The term "missional" is growing watered down. When a church says they want to be missional, we oftentimes cannot comprehend what that actually looks like. In our pursuit of living our lives on mission, as people, small groups, and churches, our best bet in defining how we're going to do that will not come in using blanket statements or conceptual ideas, but digging into the Word and adapting a missions model explicitly from it. In my view, Acts 1:8 is one of the most multi-layered, practical and extensive helps to us in better defining a model for missions.
After Luke bridges the gap from Luke's gospel in Acts 1:1-2, he brings us onto the scene where Jesus is communing with the apostles and "speaking about the kingdom of God" and how they will be "baptized with the Holy Spirit" (v. 3-5). This language confused the apostles, as they were expecting political domination. (v. 6-7). Jesus clarifies the mission of the kingdom in Acts 1:8: "But you will receive power when the Holy Spirit has come upon you, and you will be my witnesses in Jerusalem and in all Judea and Samaria, and to the end of the earth."
It seems simple. The apostles get the Holy Spirit, and they're going to go places. But there is deeper gravity to these thirty-four words than you may anticipate. It's important to notice upfront that these are Jesus's final recorded words according to Luke. As a man who knew all things (Jn. 16:30), it's highly significant that Jesus chose these words as the last things He would leave His apostles. They obviously carry a weight we need to explore further.
The Predictive Statement
This call to mission by Jesus is completely different than the Great Commission. In arguably the most popular "missional" passage, Jesus commands the disciples to "Go therefore and make disciples of all nations" in Matthew 28:18-20. But unlike this passage, Jesus's words in Acts 1:8 serve as a predictive statement. Predictive statements are used in Scripture to inform us of how things prophetically will be. These statements are further authenticated when an omniscient Jesus says them.
When Jesus says "you will receive power" and "you will be my witnesses," this is His way of telling the apostles that there's no room for debate in this matter; if they are true apostles, this will be who they are and what they do. That's significant truth for us. If we consider ourselves part of Christ's missionary movement in the world, there's no expectation to meet a command or try a suggestion; we will simply be what He describes in this verse.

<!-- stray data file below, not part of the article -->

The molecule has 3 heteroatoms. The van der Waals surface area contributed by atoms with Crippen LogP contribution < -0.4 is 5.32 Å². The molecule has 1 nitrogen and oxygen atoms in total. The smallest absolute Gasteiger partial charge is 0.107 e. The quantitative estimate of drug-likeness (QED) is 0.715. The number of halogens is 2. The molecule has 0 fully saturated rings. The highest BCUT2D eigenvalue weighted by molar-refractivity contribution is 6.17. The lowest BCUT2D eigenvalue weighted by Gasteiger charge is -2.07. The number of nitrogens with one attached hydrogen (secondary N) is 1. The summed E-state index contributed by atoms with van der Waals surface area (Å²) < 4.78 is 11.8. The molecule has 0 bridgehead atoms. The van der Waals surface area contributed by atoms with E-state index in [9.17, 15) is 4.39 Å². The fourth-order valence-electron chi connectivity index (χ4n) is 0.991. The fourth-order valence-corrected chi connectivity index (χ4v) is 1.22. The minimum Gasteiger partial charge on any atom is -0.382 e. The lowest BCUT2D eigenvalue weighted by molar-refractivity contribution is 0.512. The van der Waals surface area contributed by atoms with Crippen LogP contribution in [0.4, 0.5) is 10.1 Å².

The Spirit of Witness
Jesus's predictive statements teach us a key truth here; the Holy Spirit is the lifeblood of our ability to be witnesses for the gospel. If we expect to do mission, endure in mission, but most of all to do so Biblically, it must be Spirit-filled. This requires us to do the foundational work first. We cannot truly be on mission for the gospel if we are first convicted of that message in our own lives. We cannot be witnesses for life in Jesus apart from the Spirit (Jn. 6:63). A commitment to sound doctrine and seeking empowerment by the Spirit, not trusting our own flesh, is critical to living on mission.
Every Tribe and Nation
Jesus mentions four geographical areas in this address. Jerusalem is the city in which the apostles already are. Judea is the provincial area surrounding Jerusalem. Samaria is north of Judea, well known as an area Jews wouldn't want to be caught dead associating with, much less even walking through. To the ends of the earth is an all-encompassing term for the outskirts, even the unknown, areas the apostles don't even know about yet.
The implications are endless. The first place Jesus called the apostles to was not unreached villages of Africa, but their very own city, Jerusalem, and then the surrounding area of Judea. Jesus demonstrates for us a primary and clear emphasis on domestic, local missional living. But we shouldn't just be living on mission within our comfortable context, but even going into our Samaria, places wildly unlike us, even what we deem "unworthy" of our attention. Finally, Jesus illustrates the importance of reaching places not even yet on our radar, the ends of the earth and going to invade other people's comfortable contexts with the gospel.
Some people take this principle and assume that this means some people are designed for local missions, and others for global missions. This causes a sort of dividing between the church's overall mission to make disciples, fueling us into justifying what's easy for us to do on the basis of "spiritual gifts" or being "one part of the whole body." But in Acts 1:8, Jesus doesn't micromanage the apostles and assign different teams to different places. He tells them all, collectively, that they will reach all these places. Was He leaving us to figure out who goes where? I don't think so. I think He rather indicates that we will all be in all these places. Further, just because with each geographic place Jesus moves out, we should not assume a wider area of mission means it's more important. Jerusalem, Judea, Samaria, and the ends of the earth are not a staircase of higher honor in mission; all of these places are of equal value and importance.
If we dig into Acts 1:8 we'll unlock a plethora of insight into what authentic "missional living" looks like. Jesus was clear on His plan for the kingdom, and we would be served to clarify it in our lives. The key to mission is threefold. Be. Empowered. Everywhere. Mission is not an item on a checklist, but a lifestyle. Mission is not mission if we are not Spirit-filled with gospel power. Mission is not picking one place, but devoting our whole self to every geographical context of the whole world.